I TURNED 55 today, a milestone of sorts as I've just entered the middle of the quinquagenarian decade. But like anything else happening this year, this birthday has come and gone with bigger priorities in mind. There was no singing of birthday wishes, only receiving greetings with replies of "Are you safe?" or "Hope you're doing safely". There was no birthday cake, only the quickly-prepared lunch before the 1PM office meeting on Zoom.
The bigger priorities are part of what's happened in our communities during the pandemic. More than ever before, we appreciate what we have. We care more fervently for other people's well-being. We have lesser needs for material consumption amidst retail lockdowns and the erosion of personal financial security.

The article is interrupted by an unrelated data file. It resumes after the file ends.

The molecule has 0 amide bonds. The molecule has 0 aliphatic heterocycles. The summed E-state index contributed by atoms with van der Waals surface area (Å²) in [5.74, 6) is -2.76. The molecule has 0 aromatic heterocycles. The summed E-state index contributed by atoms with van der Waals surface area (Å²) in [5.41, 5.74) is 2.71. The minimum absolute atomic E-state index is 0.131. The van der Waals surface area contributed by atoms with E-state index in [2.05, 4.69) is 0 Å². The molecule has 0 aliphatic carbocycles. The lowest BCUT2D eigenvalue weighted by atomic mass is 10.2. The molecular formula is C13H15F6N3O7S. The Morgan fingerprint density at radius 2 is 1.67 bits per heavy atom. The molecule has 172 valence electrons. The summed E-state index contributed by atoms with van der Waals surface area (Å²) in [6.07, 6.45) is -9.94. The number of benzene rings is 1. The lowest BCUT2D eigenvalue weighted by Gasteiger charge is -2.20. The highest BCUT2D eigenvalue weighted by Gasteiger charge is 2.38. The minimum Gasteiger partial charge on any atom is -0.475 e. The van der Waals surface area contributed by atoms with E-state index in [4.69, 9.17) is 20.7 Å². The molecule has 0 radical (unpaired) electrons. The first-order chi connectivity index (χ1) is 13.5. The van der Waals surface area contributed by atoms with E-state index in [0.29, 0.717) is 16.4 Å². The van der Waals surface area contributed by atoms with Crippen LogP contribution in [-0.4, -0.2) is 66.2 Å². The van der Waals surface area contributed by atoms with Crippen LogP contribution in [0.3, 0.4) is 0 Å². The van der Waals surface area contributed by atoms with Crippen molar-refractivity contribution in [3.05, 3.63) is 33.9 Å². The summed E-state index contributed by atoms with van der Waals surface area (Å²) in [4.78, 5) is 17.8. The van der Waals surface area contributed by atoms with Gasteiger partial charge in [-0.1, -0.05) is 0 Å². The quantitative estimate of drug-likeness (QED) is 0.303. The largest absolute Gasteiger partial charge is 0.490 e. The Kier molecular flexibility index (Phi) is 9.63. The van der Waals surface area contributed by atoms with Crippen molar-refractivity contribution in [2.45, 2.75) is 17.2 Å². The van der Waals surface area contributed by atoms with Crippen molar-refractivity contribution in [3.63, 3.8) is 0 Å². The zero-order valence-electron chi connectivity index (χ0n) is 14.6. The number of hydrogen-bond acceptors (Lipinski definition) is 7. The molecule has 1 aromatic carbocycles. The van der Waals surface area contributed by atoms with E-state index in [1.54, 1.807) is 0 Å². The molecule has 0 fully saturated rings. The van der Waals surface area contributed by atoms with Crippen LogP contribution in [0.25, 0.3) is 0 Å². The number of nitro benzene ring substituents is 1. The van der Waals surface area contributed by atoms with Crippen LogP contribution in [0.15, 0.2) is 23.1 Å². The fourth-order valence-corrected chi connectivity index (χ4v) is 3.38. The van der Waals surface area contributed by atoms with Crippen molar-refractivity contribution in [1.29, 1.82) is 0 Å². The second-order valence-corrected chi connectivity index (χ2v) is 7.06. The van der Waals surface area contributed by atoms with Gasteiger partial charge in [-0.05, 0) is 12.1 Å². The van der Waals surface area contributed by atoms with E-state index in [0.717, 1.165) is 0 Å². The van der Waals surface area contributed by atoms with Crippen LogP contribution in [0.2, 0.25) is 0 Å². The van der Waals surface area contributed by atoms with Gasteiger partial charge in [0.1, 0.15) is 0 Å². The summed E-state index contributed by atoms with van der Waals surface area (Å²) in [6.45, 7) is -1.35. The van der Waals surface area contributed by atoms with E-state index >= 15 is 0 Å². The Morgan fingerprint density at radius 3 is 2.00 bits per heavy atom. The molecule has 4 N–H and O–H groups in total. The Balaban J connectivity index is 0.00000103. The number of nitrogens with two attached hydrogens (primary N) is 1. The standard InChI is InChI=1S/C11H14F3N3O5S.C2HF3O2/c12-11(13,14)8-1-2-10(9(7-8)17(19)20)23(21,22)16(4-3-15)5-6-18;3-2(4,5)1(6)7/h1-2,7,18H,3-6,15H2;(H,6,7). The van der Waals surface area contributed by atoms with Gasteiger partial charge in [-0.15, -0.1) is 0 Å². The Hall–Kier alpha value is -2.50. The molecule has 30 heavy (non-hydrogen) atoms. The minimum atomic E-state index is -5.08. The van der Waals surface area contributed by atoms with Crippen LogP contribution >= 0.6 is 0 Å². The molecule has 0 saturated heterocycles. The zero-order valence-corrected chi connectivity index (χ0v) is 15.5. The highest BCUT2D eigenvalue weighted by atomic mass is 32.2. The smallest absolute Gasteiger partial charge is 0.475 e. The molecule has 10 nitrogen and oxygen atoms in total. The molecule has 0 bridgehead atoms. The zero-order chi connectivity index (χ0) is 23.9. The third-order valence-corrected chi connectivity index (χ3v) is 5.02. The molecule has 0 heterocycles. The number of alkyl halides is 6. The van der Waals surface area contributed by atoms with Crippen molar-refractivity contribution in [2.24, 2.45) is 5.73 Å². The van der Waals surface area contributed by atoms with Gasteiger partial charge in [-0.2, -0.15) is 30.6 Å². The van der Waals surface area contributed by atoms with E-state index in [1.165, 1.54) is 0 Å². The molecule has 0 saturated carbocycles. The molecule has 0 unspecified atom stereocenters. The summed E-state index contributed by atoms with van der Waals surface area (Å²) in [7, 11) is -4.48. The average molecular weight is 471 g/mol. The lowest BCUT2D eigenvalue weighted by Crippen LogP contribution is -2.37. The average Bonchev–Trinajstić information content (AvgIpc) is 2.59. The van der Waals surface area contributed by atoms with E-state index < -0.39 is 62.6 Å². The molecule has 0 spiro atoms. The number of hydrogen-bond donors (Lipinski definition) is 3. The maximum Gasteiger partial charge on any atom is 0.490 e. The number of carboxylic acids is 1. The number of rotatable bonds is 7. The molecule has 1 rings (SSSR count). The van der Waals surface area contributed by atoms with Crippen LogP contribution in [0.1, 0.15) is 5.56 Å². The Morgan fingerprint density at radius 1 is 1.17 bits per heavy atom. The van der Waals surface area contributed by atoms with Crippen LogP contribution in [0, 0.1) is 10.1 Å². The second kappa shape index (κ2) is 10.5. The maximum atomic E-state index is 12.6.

In its 1 March 2017 letter to the world's Bahá’ís, the Universal House of Justice, the Bahá’í Faith's democratically-elected leadership council, wrote:
The forces of materialism promote a … line of thinking: that happiness comes from constant acquisition, that the more one has the better, that worry for the environment is for another day. These seductive messages fuel an increasingly entrenched sense of personal entitlement, which uses the language of justice and rights to disguise self-interest. Indifference to the hardship experienced by others becomes commonplace while entertainment and distracting amusements are voraciously consumed.
The shifts this year are freeing us. We are now more conscious of who we are and what values define our day-to-day living. I am hopeful that the focus on spiritual values will become and remain the singular force that will influence how we plan our lives during and after the pandemic.